A way to measure valuations is through the cap rate, which measures the income on a property relative to its purchase price (in effect a “rental yield”). The means by which cap-rates can increase is a decline in property values, and the risk of cap-rate expansion is elevated in an environment of rising interest rates. However, higher rent growth can offset cap-rate expansion. When combined with owning property in locations where supply/demand dynamics are positive, rent growth has the potential to outweigh the negative impact on returns from cap-rate expansion. This is a key attribute of private real estate and an important reason why this asset class has historically served as a relatively good inflation hedge.
Having said that, in most longer historical periods (10 years and beyond) the primary return drivers for real estate and operators like those mentioned above are relatively reliable, given they follow a very disciplined approach that leverages their unique knowledge and skill.
Over the Past 20 Years, Private Real Estate Has Delivered Attractive Returns, With Low Volatility
In contrast to real estate investors in smaller, niche opportunities are the very large institutional operators. They may have a high level of skill and resources but the need to put enormous amounts of capital to work generally requires them to focus on very large institutional properties and compete against similar firms with similar expertise. They can provide very broad “beta” (or market performance) exposure to large areas of the overall real estate market but there is far less opportunity to generate good returns by exploiting inefficiency and being opportunistic.
That said, we will also invest selectively with more “blue-chip” or “core” real estate-oriented firms; those typically have lower leverage and invest in stable, high-quality properties and carry lower execution risk (since they are not doing value-add or development strategies) that are theoretically lower risk with a narrower (and lower) potential return range than what one should expect from a niche strategy.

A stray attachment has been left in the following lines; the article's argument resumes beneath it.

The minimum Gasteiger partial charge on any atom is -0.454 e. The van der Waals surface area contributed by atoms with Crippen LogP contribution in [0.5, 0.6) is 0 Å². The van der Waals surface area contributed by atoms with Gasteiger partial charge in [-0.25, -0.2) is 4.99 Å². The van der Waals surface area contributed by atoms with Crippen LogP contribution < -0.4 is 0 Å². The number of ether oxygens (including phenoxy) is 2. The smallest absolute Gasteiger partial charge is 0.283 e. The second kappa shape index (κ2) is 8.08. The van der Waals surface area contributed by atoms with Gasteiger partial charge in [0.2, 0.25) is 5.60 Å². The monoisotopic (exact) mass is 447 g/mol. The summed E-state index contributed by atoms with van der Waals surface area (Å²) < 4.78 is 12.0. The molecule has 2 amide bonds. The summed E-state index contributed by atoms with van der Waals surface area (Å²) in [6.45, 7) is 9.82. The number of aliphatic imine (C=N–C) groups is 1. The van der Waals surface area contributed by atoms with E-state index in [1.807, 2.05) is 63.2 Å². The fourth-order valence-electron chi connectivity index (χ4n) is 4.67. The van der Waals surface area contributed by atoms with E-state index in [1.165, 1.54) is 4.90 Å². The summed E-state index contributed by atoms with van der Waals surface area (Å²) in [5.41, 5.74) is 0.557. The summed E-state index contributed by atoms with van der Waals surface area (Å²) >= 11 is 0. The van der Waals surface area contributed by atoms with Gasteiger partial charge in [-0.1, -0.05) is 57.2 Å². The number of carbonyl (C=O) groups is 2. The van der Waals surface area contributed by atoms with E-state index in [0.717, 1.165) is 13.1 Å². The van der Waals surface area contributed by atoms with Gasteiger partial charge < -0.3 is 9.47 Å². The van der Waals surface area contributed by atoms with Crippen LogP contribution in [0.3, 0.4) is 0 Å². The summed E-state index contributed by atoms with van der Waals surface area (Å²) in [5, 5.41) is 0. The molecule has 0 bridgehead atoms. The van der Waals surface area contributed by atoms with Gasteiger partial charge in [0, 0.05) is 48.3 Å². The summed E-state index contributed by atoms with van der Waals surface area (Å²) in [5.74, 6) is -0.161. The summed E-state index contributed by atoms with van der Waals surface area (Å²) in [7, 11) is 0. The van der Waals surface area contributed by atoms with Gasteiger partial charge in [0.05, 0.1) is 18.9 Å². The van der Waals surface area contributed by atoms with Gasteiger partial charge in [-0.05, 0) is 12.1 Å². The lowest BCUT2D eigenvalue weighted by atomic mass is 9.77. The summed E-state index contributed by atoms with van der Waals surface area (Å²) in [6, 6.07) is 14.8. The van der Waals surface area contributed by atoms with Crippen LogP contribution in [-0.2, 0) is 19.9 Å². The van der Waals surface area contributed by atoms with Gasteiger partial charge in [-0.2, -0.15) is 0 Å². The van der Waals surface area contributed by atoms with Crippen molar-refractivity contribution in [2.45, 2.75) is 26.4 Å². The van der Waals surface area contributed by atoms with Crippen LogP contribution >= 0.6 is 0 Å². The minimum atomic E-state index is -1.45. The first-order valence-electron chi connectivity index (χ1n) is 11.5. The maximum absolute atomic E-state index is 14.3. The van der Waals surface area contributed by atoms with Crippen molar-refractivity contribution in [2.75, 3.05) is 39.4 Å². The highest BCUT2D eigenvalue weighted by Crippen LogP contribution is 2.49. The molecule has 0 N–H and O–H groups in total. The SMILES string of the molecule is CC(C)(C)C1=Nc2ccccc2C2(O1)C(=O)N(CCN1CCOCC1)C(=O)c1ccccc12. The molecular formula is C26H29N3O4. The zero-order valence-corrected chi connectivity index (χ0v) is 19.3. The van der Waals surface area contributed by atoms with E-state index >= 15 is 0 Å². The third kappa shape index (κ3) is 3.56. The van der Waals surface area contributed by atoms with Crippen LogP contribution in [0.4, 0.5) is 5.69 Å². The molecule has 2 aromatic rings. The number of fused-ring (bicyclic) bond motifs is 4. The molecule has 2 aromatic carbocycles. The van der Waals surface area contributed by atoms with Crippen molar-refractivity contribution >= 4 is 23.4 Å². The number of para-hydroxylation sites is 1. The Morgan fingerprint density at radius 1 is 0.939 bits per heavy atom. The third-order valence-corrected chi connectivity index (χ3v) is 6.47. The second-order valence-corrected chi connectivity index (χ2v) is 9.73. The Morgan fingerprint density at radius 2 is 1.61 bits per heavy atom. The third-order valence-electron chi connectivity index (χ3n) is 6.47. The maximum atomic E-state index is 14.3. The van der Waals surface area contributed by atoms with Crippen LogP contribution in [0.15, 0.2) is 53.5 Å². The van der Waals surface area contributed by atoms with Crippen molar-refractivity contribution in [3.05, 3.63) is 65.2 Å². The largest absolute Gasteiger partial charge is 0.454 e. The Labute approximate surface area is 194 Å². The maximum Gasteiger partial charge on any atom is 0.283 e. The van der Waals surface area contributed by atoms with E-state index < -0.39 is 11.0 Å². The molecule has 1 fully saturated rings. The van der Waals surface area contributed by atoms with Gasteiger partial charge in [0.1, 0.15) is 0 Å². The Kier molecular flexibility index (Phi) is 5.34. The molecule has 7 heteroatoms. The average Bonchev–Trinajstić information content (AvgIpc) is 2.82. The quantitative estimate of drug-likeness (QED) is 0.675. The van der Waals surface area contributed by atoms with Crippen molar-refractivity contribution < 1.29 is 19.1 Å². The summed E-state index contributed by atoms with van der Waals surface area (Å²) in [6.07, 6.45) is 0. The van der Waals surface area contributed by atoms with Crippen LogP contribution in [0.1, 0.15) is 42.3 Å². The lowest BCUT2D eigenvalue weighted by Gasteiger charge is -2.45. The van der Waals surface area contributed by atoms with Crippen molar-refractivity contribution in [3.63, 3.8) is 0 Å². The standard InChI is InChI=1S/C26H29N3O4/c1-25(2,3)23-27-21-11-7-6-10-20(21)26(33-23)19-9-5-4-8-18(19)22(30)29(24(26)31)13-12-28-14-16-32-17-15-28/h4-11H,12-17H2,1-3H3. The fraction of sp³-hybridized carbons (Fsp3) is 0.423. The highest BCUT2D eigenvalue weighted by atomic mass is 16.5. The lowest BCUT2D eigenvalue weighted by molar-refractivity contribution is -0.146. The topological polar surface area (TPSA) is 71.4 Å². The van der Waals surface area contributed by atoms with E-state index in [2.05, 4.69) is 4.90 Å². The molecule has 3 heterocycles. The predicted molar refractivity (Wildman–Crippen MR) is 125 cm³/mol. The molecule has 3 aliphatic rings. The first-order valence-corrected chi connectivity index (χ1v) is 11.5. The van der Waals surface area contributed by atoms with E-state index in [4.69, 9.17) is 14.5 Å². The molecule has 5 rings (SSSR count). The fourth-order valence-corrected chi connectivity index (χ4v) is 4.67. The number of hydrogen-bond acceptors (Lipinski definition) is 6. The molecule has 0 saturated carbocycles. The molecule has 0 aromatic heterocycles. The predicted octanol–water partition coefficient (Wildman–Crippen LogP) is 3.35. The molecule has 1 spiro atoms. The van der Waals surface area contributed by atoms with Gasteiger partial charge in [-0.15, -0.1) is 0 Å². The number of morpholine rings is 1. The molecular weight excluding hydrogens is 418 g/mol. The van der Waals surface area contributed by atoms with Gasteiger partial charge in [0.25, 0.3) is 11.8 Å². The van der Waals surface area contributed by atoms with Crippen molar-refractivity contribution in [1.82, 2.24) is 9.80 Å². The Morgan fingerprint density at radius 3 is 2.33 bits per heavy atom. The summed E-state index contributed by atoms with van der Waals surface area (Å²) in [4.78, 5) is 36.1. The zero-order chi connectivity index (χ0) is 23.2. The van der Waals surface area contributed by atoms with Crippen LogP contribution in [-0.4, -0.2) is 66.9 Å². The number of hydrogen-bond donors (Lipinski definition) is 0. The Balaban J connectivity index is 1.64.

Looking to Add Portfolio Through Real Estate Investment Strategies
We seek direct real estate investment funds that have the potential to capture some return premium above the asset class return. This requires some value-added component either from portfolio positioning or individual investment opportunities or both. We seek operators with experience, a track record, meaningful investment by the General Partner, and a demonstrated commitment to their performance. Management fees, and profit sharing should be within industry standards (including preferred returns). These types of funds are interesting as a portfolio diversifier, especially when real estate as an asset class is attractive relative to core financial assets, and they offer a risk/reward relationship that falls between stocks and bonds. When that is the case, we incorporate these larger more “blue chip” strategies in our real estate allocation to complement value-added and opportunistic funds that we favor.
Private Real Estate Offers Strong Relative Value
We believe there is a strategic case to owning private real estate in portfolios—partly because of its relatively low correlation to stocks and bonds and its potential to hedge inflation. Selective investment in real estate in the right areas allows us to build better diversified portfolios with unique return drivers that add long-term value. As such, we view it as an important tool in our investment toolkit and we devote research resources here as part of our effort to deliver better returns for clients.
And as always, please feel free to reach out to your Litman Gregory advisor to discuss your own portfolio and investment situation. We welcome your questions.
—Litman Gregory Investment Team